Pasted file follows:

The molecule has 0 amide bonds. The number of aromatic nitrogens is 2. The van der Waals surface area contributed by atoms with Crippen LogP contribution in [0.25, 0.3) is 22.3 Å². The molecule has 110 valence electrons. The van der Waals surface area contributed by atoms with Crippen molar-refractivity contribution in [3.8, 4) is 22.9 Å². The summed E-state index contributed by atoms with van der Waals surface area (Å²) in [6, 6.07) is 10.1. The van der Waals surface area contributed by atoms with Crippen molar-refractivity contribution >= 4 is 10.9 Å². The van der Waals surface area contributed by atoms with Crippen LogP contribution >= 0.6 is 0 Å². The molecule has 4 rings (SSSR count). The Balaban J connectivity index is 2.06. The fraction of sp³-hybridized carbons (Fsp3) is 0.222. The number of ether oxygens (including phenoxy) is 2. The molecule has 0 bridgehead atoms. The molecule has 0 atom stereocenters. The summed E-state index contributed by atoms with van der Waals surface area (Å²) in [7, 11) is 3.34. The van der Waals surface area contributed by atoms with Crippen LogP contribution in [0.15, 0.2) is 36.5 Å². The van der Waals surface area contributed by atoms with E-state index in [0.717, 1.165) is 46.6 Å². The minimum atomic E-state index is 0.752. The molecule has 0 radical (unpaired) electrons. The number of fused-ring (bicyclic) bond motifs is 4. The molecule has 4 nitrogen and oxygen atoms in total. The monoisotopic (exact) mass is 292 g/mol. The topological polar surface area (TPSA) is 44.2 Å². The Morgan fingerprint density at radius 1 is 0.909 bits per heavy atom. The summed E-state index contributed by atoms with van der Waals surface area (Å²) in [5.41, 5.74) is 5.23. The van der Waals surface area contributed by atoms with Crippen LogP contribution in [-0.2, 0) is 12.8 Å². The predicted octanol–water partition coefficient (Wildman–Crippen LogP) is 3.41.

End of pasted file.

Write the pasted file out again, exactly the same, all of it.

The molecule has 0 amide bonds. The number of aromatic nitrogens is 2. The van der Waals surface area contributed by atoms with Crippen LogP contribution in [0.25, 0.3) is 22.3 Å². The molecule has 110 valence electrons. The van der Waals surface area contributed by atoms with Crippen molar-refractivity contribution in [3.8, 4) is 22.9 Å². The summed E-state index contributed by atoms with van der Waals surface area (Å²) in [6, 6.07) is 10.1. The van der Waals surface area contributed by atoms with Crippen molar-refractivity contribution >= 4 is 10.9 Å². The van der Waals surface area contributed by atoms with Crippen LogP contribution >= 0.6 is 0 Å². The molecule has 4 rings (SSSR count). The Balaban J connectivity index is 2.06. The fraction of sp³-hybridized carbons (Fsp3) is 0.222. The number of ether oxygens (including phenoxy) is 2. The molecule has 0 bridgehead atoms. The molecule has 0 atom stereocenters. The summed E-state index contributed by atoms with van der Waals surface area (Å²) in [7, 11) is 3.34. The van der Waals surface area contributed by atoms with Crippen LogP contribution in [0.15, 0.2) is 36.5 Å². The van der Waals surface area contributed by atoms with E-state index in [0.717, 1.165) is 46.6 Å². The minimum atomic E-state index is 0.752. The molecule has 0 radical (unpaired) electrons. The number of fused-ring (bicyclic) bond motifs is 4. The molecule has 4 nitrogen and oxygen atoms in total. The monoisotopic (exact) mass is 292 g/mol. The topological polar surface area (TPSA) is 44.2 Å². The Morgan fingerprint density at radius 1 is 0.909 bits per heavy atom. The summed E-state index contributed by atoms with van der Waals surface area (Å²) in [5.41, 5.74) is 5.23. The van der Waals surface area contributed by atoms with Crippen LogP contribution in [-0.2, 0) is 12.8 Å². The predicted octanol–water partition coefficient (Wildman–Crippen LogP) is 3.41.